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I'm running a Fortran 77 program written by someone else. I'm using the gfortran compiler (v5.4.0) on Linux (Ubuntu v.16.04). I'm not an experienced user of Fortran, gcc or bash scripting, so I'm struggling here.

When my program finishes running, I get the following message:

Note: The following floating-point exceptions are signalling: IEEE_DENORMAL

I had to look this up - I understand that some of my floating-point numbers need to be stored "denormal", a low-precision form for very small numbers (rather than flushing them to zero). These come from the unstable aerodynamic calculations in the program - I've seen this when doing the calculations longhand. It's unlikely that these denormal quantities are significantly affecting my results, but to try and find out where/why this was happening, I tried compiling with the following error options:

gfortran –g –fbacktrace –ffpe-trap=invalid,zero,overflow,underflow,denormal –O3 –mcmodel=medium –o ../program.exe

The program compiled, but at runtime it crashed and returned:

Program received signal SIGFPE: Floating-point exception - erroneous arithmetic operation.

Backtrace for this error:
#0  0x7F442F143E08
#1  0x7F442F142F90
#2  0x7F442EA8A4AF
#3  0x4428CF in subroutine2_ at code.f:3601 (discriminator 3)
#4  0x442C3F in subroutine1_ at code.f:3569
#5  0x4489DA in code_ at code.f:428
#6  0x42BdD1 in MAIN__ at main.f:235
Floating point exception (core dumped)

I can interpret these as a hierarchy of calls, working backwards from 6 to 3:

*6. At line 235 of "main.f", there was a problem. [this is a call to "code.f"]

*5. At line 428 of "code.f", there was a problem. [this is a call to "subroutine1" in "code.f"]

*4. At line 3569 of "code.f", in "subroutine1", there was a problem. [this is a call to "subroutine2" in "code.f"]

*3. At line 3601 of "code.f", in "subroutine2", there was a problem. [this is a conditional statement]

if (windspd_2m.ge.5.0) then...

So the DENORMAL error must be occurring in the "then" operations (I haven't included that code because (a) it involves a long, complicated series of dependencies, and (b) I can unravel the math errors, it's the debug errors I'm struggling with).

But for the above errors 2,1,0... I don't know how to interpret these strings of numbers/letters. I also don't know what "discriminator 3" means. I've googled these, but the only resources I've found explain them assuming a higher level of knowledge than I have. Can anyone help me to interpret these error codes, assuming very little pre-existing knowledge of Fortran, gcc, or bash scripting?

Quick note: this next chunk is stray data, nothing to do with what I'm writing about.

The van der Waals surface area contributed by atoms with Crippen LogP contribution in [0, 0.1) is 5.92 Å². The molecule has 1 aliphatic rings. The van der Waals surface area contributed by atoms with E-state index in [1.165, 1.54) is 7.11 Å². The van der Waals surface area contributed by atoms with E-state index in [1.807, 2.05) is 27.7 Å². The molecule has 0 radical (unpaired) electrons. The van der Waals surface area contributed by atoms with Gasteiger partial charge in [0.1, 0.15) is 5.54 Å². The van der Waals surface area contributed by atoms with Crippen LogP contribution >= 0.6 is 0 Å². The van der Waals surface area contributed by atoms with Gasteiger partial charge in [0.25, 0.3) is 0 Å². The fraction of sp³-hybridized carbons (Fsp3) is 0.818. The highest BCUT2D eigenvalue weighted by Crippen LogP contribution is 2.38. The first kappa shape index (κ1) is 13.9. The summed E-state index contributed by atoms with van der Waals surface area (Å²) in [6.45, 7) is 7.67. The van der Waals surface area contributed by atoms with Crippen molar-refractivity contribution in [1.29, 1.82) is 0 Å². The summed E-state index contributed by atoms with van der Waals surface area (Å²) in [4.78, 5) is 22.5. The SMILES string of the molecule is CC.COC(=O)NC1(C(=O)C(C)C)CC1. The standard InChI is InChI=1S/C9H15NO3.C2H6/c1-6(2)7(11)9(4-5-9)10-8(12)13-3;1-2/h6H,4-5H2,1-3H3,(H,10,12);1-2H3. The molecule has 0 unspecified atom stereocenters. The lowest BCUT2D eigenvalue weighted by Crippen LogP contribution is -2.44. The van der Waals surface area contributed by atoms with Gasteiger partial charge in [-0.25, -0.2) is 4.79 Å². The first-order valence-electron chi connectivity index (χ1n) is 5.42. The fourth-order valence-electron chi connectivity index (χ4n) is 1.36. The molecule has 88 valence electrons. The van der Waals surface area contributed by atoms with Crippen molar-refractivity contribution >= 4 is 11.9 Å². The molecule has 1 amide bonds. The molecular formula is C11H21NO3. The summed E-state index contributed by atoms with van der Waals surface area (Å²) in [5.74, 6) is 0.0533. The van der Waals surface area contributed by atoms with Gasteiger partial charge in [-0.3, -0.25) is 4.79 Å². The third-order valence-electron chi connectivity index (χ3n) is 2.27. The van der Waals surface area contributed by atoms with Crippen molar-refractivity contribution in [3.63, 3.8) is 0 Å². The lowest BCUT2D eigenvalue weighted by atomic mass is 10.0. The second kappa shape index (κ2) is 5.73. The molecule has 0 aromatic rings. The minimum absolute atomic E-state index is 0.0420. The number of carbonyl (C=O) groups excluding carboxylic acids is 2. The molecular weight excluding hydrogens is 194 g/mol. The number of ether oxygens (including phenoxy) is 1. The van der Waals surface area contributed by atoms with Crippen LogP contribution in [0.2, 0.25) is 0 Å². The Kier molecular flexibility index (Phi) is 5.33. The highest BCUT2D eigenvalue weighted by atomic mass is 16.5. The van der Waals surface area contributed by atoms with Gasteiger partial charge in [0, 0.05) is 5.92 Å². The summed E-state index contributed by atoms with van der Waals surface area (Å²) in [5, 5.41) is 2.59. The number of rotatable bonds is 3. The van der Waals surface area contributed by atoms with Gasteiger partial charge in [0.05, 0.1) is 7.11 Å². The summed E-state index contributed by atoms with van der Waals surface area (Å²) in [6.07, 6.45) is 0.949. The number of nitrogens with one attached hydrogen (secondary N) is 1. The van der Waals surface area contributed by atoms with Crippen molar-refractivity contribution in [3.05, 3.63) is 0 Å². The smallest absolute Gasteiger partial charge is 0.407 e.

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  • You are on the right track. Your program crashes because you told it to crash on floating point exceptions with -ffpe-trap=.... The top three stack frames are most likely calls to libraries or intrinsic functions that deal with the actual error handling. I wouldn't worry too much about those.
    – chw21
    Commented Oct 10, 2017 at 0:32
  • OK, thanks @chw21! It sounds like going into the source code and finding the source of the denom is the best way to deal with this. There's a chance that it's reasonable to leave the denom numbers in the calculations, depending on where they are. I'll look more into control of -ffpe-trap - it would be better if I could make it generate a warning instead of crashing the program. Commented Oct 10, 2017 at 3:25
  • *edit: "denom" should be "denormal" Commented Oct 10, 2017 at 3:37

1 Answer 1

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The first three stack frames are due to the implementation of backtracing in the GFortran runtime library (libgfortran). The backtrace can't resolve addresses in dynamic libraries symbolically, hence you get just the addresses. If you want to see symbolic output, you can add "-static" to your compile options.

Thus my first guess would be that the error is at code.f:3601, and since 5.0 is a constant it follows that windspd_2m ought to be denormal.

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  • Hi @janneb, thanks! I don't know what a dynamic library is, so I'll go find out. And I'll try the -static option right now. For the error at code.f:3601, your conclusion makes sense, but windpsd_2m is drawn directly from a weather time series, which contains no denormal values. Because it's a condition, I think the error is in the "then" statements, which I summarized in my post as "...", since that block is fairly large. I wondered if that's what the backtrace meant by "discriminator 3"... somehow indicating which part of the "then" block was signaling... does that make sense? Commented Oct 11, 2017 at 20:02
  • OK, I've done my homework on static vs dynamic linking - seems important, glad I'm adding it to my knowledge base. Incorporating "-static" at compilation does return symbolic output for those 3 frames. However, the output doesn't yield new information, because these frames are calls to gsignal, the gfortran backtrace handler, and the gfortran backtrace itself. So, the error must be somewhere within the conditional statement starting at code.f:3601. Time to check my math! Commented Oct 11, 2017 at 21:35

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